Alleged Patient Exposure to HIV/Hepatitis After Drug Diversion

I want to start this post by saying “Oops, it happened again.” The problem is, I shouldn’t have to blog about this topic considering how serious it is and the potential risk to patients.

I live in Colorado. In February, 2016, it hit the news that one of the Denver areas largest hospital, Swedish Medical Center, was testing close to three thousand patients for possible exposure to HIV and Hepatitis after a surgical tech was suspected of diverting drugs.

What is drug diversion? Drug diversion is using a narcotic for anything other than its intended use. The most mildest form is not wasting drugs properly. It requires two licensed personnel to waste a drug and sometimes you just can’t find another person at that moment and then you forget. Not excusable but understandable. The most serious form is healthcare workers using the drug themselves and not giving them to the patient or using the “waste” or overage for themselves.

The problem is, a relatively similar scenario happened at another Colorado hospital in 2008 and 2009. This was the case of Kristen Parker, a surgical tech who is currently serving a thirty year prison term for infecting three dozen patients with Hepatitis C. She was stealing unlocked Fentanyl set aside for surgery, injecting it into herself, and then drawing up saline into the same syringe where then an unsuspecting provider injected it into the patient causing transmission of the virus.

In fact, one of the anesthesiologists involved in this case went public and even wrote a novel based upon her experience. This wasn’t a quiet news story.

In this blog piece from The Daily Beast in February, 2013, Gorman states:

“At that time, we didn’t think about locking drawers,” she says. “No one ever told me I was doing anything wrong. If there were rules to enforce locking the drugs up, they were not enforced.” Rose has said it sent memos to its anesthesiologists in 2001 and again after Parker’s crime, warning them “never leave controlled substances unlocked or unattended.”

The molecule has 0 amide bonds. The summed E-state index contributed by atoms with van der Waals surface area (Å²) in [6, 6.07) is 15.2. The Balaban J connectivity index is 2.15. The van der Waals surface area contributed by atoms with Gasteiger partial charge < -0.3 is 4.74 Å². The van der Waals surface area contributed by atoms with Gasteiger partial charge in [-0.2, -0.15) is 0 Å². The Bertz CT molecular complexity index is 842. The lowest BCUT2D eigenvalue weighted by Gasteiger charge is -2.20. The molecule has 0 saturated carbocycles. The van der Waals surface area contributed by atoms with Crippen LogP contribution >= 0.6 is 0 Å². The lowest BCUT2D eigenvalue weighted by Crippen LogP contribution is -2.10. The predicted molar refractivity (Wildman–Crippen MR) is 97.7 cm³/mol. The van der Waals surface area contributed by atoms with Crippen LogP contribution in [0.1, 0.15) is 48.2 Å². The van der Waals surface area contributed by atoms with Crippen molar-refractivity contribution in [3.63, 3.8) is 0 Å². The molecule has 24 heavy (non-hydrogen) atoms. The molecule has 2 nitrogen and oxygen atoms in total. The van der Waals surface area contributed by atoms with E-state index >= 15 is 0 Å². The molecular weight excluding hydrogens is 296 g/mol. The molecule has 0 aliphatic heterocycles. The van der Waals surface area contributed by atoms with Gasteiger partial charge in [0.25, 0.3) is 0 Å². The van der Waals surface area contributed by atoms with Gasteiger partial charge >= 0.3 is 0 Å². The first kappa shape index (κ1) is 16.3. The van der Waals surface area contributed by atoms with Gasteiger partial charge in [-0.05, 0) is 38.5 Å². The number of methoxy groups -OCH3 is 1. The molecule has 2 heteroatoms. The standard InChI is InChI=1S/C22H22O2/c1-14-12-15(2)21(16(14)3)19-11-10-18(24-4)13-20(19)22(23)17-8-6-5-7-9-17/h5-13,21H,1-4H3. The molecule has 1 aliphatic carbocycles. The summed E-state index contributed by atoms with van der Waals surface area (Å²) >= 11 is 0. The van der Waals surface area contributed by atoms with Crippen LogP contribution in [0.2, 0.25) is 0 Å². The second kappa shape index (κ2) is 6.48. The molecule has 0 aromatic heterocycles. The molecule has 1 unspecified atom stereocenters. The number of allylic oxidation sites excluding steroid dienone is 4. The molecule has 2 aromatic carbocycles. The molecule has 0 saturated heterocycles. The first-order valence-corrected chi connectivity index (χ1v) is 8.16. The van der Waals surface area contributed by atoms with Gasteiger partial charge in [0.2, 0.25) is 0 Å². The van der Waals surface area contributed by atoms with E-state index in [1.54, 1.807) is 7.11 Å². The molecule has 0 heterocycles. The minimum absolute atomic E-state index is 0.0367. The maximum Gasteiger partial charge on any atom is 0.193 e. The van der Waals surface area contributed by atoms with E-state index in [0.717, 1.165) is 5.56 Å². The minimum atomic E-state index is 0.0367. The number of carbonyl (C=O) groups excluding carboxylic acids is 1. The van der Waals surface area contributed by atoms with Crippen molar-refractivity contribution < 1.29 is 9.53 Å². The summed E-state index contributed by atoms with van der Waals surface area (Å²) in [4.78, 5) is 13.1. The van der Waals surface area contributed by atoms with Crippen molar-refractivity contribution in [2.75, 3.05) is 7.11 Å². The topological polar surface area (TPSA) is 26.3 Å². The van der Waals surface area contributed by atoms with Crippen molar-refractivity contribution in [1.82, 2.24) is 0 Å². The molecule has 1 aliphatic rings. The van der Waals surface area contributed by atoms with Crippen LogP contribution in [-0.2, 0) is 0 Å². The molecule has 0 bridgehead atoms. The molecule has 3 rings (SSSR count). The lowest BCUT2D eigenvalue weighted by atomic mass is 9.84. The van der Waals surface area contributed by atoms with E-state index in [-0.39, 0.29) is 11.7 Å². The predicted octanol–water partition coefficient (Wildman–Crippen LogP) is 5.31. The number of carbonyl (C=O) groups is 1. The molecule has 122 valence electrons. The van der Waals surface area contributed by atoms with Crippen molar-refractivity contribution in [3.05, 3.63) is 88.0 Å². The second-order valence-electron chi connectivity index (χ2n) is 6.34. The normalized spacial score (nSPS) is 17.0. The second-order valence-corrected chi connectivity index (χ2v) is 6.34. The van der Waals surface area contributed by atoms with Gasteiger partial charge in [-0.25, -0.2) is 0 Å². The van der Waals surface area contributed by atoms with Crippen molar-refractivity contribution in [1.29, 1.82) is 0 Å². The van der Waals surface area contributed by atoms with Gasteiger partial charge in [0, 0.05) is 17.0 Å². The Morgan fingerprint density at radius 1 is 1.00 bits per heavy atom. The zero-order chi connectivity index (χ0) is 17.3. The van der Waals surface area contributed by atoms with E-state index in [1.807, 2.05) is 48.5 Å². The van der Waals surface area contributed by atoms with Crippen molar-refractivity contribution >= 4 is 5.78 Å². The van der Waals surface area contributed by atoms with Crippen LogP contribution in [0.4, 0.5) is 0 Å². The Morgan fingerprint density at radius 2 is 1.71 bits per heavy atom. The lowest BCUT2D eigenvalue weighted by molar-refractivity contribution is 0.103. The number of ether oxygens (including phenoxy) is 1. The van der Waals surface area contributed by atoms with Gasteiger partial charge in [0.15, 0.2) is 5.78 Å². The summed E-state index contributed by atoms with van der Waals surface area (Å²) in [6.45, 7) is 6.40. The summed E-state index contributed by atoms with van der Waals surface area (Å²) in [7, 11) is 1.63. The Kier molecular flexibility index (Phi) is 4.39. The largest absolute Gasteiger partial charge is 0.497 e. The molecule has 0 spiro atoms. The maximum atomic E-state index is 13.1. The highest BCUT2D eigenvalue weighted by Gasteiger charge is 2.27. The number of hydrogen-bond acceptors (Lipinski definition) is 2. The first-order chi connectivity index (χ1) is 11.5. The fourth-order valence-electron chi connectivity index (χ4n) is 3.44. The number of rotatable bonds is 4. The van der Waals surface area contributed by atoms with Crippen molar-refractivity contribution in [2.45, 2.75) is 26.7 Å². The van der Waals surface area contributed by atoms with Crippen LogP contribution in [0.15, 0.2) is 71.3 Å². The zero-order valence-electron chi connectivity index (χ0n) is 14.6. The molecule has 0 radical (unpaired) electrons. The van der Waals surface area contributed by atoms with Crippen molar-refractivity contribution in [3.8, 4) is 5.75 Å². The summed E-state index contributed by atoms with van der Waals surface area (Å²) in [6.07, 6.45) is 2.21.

In light of this incidence, it is unbelievable to me that a case of suspected drug diversion involving a surgical tech could happen again in this state and it makes me wonder if potentially the same process of drug diversion was used as Kristen Parker employed– unsecured narcotics awaiting injection for surgical procedures.

The tech, Rocky Allen, has been arrested and has pleaded not guilty. Thus far, it appears two patients have tested positive for Hepatitis B.— although the hospital currently denies they transmitted the virus as part of this case.

So please, hospital OR’s everywhere, can we please develop a system where narcotics can be dispensed safely to surgical patients?

Author Beware: Unsecured Narcotics

I was happily reading along one of my favorite best-selling authors when I stumbled upon a troubling set-up. Now, this author makes a lot of money which is why I’m not sure the reason for his not picking up the phone to consult me on his manuscript.

One character had been beaten up fairly well. He was in the hospital on a Valium drip. Huh? That’s right, just a bag of Valium hanging and dripping into his veins.

Issue One: Valium is not a pain medication per se. It is a muscle relaxant which can relieve pain from a muscle spasm. However, if you have had the snot beat out of you, let me introduce you to my friends the opiates: Morphine, Fentanyl, etc. These are likely what we would give first for pain.

Issue Two: Valium is not given in a bag as a drip. In fact, I can think of few instances where Valium would be given as a continuous medication. Some shorter acting friends of Valium are– but you generally have to be in the ICU on a ventilator to get some. This character was not.

Issue Three: Narcotics need to be secure. If a patient needs a continuous amount– this is what PCA (patient-controlled analgesia) pumps were made for. They are locked IV pumps so that no one can steal the drug from the bag and so that the patient cannot manipulate how much they receive.

Pediatric ICU’s do run a lot of continuous drips that are not locked. In these instances, usually a calculation is made at the end of a shift to look at the amount remaining. If the syringe is off by more or less one millimeter– then generally an incident report is filled out.

So bestselling, multi-million dollar author— really, just call me up. I’d be happy to help.

Have you read a scene with inappropriate use of narcotics?